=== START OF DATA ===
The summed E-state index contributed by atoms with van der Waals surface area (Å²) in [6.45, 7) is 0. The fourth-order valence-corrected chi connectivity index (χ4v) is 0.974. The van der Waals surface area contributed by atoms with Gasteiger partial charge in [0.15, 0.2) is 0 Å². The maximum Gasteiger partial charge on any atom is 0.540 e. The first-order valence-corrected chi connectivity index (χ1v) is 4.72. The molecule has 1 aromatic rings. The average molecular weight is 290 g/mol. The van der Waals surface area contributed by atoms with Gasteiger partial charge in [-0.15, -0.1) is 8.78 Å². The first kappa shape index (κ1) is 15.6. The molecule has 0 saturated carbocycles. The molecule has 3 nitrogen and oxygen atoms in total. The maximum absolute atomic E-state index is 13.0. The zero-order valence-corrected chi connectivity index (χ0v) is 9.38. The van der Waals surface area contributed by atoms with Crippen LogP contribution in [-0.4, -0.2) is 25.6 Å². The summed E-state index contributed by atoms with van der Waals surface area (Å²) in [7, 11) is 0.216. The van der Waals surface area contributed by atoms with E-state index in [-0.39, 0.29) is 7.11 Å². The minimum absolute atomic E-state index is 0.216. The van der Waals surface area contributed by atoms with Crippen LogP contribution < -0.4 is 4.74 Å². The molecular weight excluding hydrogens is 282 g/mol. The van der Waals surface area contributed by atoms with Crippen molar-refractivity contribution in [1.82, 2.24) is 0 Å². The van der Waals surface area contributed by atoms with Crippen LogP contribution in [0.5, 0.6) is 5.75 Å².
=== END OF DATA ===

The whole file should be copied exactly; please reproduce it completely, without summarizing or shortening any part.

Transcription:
The summed E-state index contributed by atoms with van der Waals surface area (Å²) in [6.45, 7) is 0. The fourth-order valence-corrected chi connectivity index (χ4v) is 0.974. The van der Waals surface area contributed by atoms with Gasteiger partial charge in [0.15, 0.2) is 0 Å². The maximum Gasteiger partial charge on any atom is 0.540 e. The first-order valence-corrected chi connectivity index (χ1v) is 4.72. The molecule has 1 aromatic rings. The average molecular weight is 290 g/mol. The van der Waals surface area contributed by atoms with Gasteiger partial charge in [-0.15, -0.1) is 8.78 Å². The first kappa shape index (κ1) is 15.6. The molecule has 0 saturated carbocycles. The molecule has 3 nitrogen and oxygen atoms in total. The maximum absolute atomic E-state index is 13.0. The zero-order valence-corrected chi connectivity index (χ0v) is 9.38. The van der Waals surface area contributed by atoms with Crippen LogP contribution in [-0.4, -0.2) is 25.6 Å². The summed E-state index contributed by atoms with van der Waals surface area (Å²) in [7, 11) is 0.216. The van der Waals surface area contributed by atoms with E-state index in [-0.39, 0.29) is 7.11 Å². The minimum absolute atomic E-state index is 0.216. The van der Waals surface area contributed by atoms with Crippen LogP contribution < -0.4 is 4.74 Å². The molecular weight excluding hydrogens is 282 g/mol. The van der Waals surface area contributed by atoms with Crippen molar-refractivity contribution in [1.82, 2.24) is 0 Å². The van der Waals surface area contributed by atoms with Crippen LogP contribution in [0.5, 0.6) is 5.75 Å².